- DS1 (12 yrs): allergic to cashews, pistachios, Brazil nuts, potatoes, some legumes, some fish, pumpkin seeds; OAS
- DS2 (1o yrs): ana. to dairy, eggs, peanuts; asthma


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 Post subject:
PostPosted: Sun Apr 23, 2006 9:07 pm 
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Joined: Mon Apr 11, 2005 9:38 pm
Posts: 924
Location: Oakville, Ontario
Our son has been wearing a medic alert sports band (the one with the whales on it)since he turned 2. He wears it every single day, but we take it off at bath time & at night. I feel a little uncomfortable that we take it off at all, and have been considering the bracelet style. He never takes the sport band one off, and it has never fallen off accidentally. The reason we take it off at night is... you know, as I'm writing this, I'm thinking WHY do we take it off at night?? We really shouldn't. Because it's a band, if it gets wet, I think it would be like wearing a piece of wet clothing, so taking it off for bathing is something we do, but maybe we should just leave it on at night. I wash it in the laundry once in awhile, but we have the same backup medic alert band as well, so he wears that one until the newer one is dry.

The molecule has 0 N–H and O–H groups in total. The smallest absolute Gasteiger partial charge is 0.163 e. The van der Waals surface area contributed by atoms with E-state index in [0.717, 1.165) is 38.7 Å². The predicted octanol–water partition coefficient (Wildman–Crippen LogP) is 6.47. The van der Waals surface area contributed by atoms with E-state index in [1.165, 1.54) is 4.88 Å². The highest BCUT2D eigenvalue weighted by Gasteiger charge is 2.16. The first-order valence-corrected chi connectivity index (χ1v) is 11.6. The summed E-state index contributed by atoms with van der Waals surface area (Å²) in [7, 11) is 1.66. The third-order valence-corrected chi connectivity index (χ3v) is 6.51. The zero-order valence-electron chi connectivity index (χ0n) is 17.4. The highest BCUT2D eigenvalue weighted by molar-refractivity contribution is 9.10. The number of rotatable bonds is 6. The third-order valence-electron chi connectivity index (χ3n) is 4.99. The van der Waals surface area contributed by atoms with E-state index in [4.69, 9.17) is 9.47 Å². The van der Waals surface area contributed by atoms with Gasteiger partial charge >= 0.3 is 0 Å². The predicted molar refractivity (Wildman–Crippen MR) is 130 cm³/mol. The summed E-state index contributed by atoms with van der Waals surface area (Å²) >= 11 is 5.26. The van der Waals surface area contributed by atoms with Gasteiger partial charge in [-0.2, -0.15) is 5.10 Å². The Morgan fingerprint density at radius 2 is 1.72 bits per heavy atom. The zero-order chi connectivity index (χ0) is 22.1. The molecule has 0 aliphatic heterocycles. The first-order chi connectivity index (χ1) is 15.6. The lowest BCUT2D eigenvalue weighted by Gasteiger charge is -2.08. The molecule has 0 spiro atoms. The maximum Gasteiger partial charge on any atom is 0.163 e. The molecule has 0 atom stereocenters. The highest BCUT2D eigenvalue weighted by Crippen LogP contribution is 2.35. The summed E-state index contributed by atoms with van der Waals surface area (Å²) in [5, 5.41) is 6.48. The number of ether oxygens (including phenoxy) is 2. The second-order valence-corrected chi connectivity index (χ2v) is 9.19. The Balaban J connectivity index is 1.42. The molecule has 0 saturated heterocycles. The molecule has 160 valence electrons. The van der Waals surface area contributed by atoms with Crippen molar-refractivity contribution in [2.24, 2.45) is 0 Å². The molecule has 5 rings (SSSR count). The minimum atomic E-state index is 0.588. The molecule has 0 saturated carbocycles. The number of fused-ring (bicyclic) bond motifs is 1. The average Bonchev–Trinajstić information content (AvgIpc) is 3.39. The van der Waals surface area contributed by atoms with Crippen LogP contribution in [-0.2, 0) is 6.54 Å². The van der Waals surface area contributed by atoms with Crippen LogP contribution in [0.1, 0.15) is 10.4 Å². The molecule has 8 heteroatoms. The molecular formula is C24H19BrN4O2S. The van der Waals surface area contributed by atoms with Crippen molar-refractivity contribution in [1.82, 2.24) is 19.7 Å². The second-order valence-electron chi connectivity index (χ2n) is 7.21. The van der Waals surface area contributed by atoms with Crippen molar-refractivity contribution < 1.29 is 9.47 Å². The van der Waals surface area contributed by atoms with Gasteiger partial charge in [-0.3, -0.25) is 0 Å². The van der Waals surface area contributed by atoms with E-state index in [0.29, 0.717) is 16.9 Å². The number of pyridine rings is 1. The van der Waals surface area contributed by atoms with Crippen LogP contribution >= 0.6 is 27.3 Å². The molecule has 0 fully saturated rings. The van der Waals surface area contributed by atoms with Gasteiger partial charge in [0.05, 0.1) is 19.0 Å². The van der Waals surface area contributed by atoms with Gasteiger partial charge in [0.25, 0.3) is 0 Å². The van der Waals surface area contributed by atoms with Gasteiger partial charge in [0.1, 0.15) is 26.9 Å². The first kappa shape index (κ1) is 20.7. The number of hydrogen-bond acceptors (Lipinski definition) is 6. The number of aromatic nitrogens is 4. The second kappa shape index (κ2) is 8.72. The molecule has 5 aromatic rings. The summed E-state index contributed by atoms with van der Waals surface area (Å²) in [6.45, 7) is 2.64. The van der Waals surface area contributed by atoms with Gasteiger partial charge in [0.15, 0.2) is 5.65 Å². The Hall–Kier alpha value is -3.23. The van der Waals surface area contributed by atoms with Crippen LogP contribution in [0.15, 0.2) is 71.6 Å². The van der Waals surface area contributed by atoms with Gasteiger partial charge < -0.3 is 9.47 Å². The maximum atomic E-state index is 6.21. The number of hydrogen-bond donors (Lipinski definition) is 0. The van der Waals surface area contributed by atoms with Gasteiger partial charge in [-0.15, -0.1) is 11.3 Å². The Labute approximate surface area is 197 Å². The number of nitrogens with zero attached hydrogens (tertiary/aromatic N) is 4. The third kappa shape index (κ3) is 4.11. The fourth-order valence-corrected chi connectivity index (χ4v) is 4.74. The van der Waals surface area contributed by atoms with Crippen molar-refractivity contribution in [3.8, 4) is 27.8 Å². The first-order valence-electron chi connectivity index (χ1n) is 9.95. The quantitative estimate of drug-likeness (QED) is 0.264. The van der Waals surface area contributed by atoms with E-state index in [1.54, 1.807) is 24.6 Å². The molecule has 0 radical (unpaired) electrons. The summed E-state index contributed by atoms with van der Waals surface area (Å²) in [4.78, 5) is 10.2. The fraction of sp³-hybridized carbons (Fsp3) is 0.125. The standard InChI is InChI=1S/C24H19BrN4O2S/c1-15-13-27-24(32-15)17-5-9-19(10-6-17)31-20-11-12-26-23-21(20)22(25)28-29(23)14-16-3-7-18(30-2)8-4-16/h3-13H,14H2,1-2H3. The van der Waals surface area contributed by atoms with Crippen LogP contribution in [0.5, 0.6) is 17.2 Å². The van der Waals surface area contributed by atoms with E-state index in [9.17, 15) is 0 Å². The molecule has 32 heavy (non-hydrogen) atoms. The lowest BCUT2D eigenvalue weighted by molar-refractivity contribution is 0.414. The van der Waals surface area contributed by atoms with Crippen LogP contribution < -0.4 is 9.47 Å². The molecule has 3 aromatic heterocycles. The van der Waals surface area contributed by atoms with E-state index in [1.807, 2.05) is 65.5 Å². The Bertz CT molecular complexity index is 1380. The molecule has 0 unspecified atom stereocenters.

I think I'm going to check out the medic alert website and see what's new. I want to get an E-belt to replace our Anatote style epipen carrier anyway...


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 Post subject:
PostPosted: Sun Apr 23, 2006 9:16 pm 
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Joined: Tue Nov 29, 2005 4:04 pm
Posts: 2044
Location: Gatineau, Quebec
I know that deciding what bracelet to get is a very personal decision -- but the reason we got the basic stainless steel one was for that very reason -- so that they could wear it all the time. My guys haven't taken their bracelets off in years (except when they've broken and had to be repaired). I just am not comfortable with them not having it on all the time. I want it to practically be a part of them, like a wedding ring is to some people.